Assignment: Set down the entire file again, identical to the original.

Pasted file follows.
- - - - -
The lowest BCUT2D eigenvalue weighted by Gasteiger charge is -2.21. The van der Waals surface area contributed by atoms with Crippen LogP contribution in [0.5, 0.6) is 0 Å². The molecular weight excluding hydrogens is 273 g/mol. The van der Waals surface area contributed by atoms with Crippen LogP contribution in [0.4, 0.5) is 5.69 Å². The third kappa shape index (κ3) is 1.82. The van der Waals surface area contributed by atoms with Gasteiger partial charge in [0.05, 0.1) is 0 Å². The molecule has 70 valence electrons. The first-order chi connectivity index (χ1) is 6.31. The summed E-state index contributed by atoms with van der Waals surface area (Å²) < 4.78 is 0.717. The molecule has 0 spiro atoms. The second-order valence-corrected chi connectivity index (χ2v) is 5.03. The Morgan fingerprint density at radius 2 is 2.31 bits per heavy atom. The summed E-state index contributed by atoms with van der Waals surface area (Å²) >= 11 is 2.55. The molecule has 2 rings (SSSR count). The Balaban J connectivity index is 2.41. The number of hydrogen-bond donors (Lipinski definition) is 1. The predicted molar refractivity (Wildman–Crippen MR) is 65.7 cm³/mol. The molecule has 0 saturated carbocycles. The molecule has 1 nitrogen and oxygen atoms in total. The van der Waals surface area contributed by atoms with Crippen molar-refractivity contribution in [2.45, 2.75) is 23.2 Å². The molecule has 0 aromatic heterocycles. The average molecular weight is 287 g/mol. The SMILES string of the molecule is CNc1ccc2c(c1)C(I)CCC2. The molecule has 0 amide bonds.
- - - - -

The lowest BCUT2D eigenvalue weighted by Gasteiger charge is -2.21. The van der Waals surface area contributed by atoms with Crippen LogP contribution in [0.5, 0.6) is 0 Å². The molecular weight excluding hydrogens is 273 g/mol. The van der Waals surface area contributed by atoms with Crippen LogP contribution in [0.4, 0.5) is 5.69 Å². The third kappa shape index (κ3) is 1.82. The van der Waals surface area contributed by atoms with Gasteiger partial charge in [0.05, 0.1) is 0 Å². The molecule has 70 valence electrons. The first-order chi connectivity index (χ1) is 6.31. The summed E-state index contributed by atoms with van der Waals surface area (Å²) < 4.78 is 0.717. The molecule has 0 spiro atoms. The second-order valence-corrected chi connectivity index (χ2v) is 5.03. The Morgan fingerprint density at radius 2 is 2.31 bits per heavy atom. The summed E-state index contributed by atoms with van der Waals surface area (Å²) >= 11 is 2.55. The molecule has 2 rings (SSSR count). The Balaban J connectivity index is 2.41. The number of hydrogen-bond donors (Lipinski definition) is 1. The predicted molar refractivity (Wildman–Crippen MR) is 65.7 cm³/mol. The molecule has 0 saturated carbocycles. The molecule has 1 nitrogen and oxygen atoms in total. The van der Waals surface area contributed by atoms with Crippen molar-refractivity contribution in [2.45, 2.75) is 23.2 Å². The molecule has 0 aromatic heterocycles. The average molecular weight is 287 g/mol. The SMILES string of the molecule is CNc1ccc2c(c1)C(I)CCC2. The molecule has 0 amide bonds.